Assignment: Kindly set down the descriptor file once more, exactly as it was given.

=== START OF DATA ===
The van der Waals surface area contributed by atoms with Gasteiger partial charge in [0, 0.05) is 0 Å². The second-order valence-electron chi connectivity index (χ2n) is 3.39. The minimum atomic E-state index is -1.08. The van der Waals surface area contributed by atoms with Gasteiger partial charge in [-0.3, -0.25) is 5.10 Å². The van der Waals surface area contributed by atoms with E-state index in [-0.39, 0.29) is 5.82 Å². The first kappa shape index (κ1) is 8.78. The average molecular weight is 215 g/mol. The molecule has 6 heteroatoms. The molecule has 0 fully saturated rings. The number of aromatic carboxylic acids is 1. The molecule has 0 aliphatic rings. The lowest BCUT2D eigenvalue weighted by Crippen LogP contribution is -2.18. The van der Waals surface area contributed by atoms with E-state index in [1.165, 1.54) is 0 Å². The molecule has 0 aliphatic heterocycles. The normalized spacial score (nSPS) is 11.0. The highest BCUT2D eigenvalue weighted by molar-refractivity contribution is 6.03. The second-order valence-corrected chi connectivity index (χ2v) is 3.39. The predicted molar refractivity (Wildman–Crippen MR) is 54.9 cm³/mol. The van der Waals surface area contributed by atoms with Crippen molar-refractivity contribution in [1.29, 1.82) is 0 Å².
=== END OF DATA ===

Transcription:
The van der Waals surface area contributed by atoms with Gasteiger partial charge in [0, 0.05) is 0 Å². The second-order valence-electron chi connectivity index (χ2n) is 3.39. The minimum atomic E-state index is -1.08. The van der Waals surface area contributed by atoms with Gasteiger partial charge in [-0.3, -0.25) is 5.10 Å². The van der Waals surface area contributed by atoms with E-state index in [-0.39, 0.29) is 5.82 Å². The first kappa shape index (κ1) is 8.78. The average molecular weight is 215 g/mol. The molecule has 6 heteroatoms. The molecule has 0 fully saturated rings. The number of aromatic carboxylic acids is 1. The molecule has 0 aliphatic rings. The lowest BCUT2D eigenvalue weighted by Crippen LogP contribution is -2.18. The van der Waals surface area contributed by atoms with E-state index in [1.165, 1.54) is 0 Å². The molecule has 0 aliphatic heterocycles. The normalized spacial score (nSPS) is 11.0. The highest BCUT2D eigenvalue weighted by molar-refractivity contribution is 6.03. The second-order valence-corrected chi connectivity index (χ2v) is 3.39. The predicted molar refractivity (Wildman–Crippen MR) is 54.9 cm³/mol. The van der Waals surface area contributed by atoms with Crippen molar-refractivity contribution in [1.29, 1.82) is 0 Å².